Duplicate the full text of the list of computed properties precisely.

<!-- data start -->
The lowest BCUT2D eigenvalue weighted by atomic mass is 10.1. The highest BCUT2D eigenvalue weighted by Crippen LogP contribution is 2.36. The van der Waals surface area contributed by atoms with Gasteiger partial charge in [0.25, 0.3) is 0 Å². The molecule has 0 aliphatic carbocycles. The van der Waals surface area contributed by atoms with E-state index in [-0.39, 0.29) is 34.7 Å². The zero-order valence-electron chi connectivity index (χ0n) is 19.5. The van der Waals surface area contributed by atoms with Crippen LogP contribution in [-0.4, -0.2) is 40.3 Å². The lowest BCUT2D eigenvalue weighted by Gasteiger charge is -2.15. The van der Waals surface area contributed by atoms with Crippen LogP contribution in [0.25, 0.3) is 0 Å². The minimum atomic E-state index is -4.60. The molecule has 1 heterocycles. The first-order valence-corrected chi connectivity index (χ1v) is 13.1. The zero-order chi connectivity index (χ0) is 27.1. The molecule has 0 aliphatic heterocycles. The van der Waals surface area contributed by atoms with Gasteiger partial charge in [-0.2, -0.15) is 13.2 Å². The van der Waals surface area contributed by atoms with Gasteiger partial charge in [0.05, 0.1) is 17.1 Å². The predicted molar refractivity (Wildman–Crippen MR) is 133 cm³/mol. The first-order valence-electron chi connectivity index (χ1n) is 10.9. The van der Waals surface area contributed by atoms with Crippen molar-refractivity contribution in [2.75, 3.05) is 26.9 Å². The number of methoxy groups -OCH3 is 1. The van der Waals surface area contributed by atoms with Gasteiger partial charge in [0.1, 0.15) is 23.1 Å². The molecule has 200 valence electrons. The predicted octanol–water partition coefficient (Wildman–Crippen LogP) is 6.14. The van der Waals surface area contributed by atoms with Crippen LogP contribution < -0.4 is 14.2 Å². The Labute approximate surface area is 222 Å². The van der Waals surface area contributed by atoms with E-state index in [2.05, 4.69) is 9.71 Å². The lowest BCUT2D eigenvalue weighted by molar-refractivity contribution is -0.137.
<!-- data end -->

The lowest BCUT2D eigenvalue weighted by atomic mass is 10.1. The highest BCUT2D eigenvalue weighted by Crippen LogP contribution is 2.36. The van der Waals surface area contributed by atoms with Gasteiger partial charge in [0.25, 0.3) is 0 Å². The molecule has 0 aliphatic carbocycles. The van der Waals surface area contributed by atoms with E-state index in [-0.39, 0.29) is 34.7 Å². The zero-order valence-electron chi connectivity index (χ0n) is 19.5. The van der Waals surface area contributed by atoms with Crippen LogP contribution in [-0.4, -0.2) is 40.3 Å². The lowest BCUT2D eigenvalue weighted by Gasteiger charge is -2.15. The van der Waals surface area contributed by atoms with Crippen LogP contribution in [0.25, 0.3) is 0 Å². The minimum atomic E-state index is -4.60. The molecule has 1 heterocycles. The first-order valence-corrected chi connectivity index (χ1v) is 13.1. The zero-order chi connectivity index (χ0) is 27.1. The molecule has 0 aliphatic heterocycles. The van der Waals surface area contributed by atoms with Gasteiger partial charge in [-0.2, -0.15) is 13.2 Å². The van der Waals surface area contributed by atoms with Gasteiger partial charge in [0.05, 0.1) is 17.1 Å². The predicted molar refractivity (Wildman–Crippen MR) is 133 cm³/mol. The first-order valence-electron chi connectivity index (χ1n) is 10.9. The van der Waals surface area contributed by atoms with Crippen molar-refractivity contribution in [2.75, 3.05) is 26.9 Å². The number of methoxy groups -OCH3 is 1. The van der Waals surface area contributed by atoms with Gasteiger partial charge in [0.1, 0.15) is 23.1 Å². The molecule has 200 valence electrons. The predicted octanol–water partition coefficient (Wildman–Crippen LogP) is 6.14. The van der Waals surface area contributed by atoms with Crippen LogP contribution < -0.4 is 14.2 Å². The Labute approximate surface area is 222 Å². The van der Waals surface area contributed by atoms with E-state index in [2.05, 4.69) is 9.71 Å². The lowest BCUT2D eigenvalue weighted by molar-refractivity contribution is -0.137.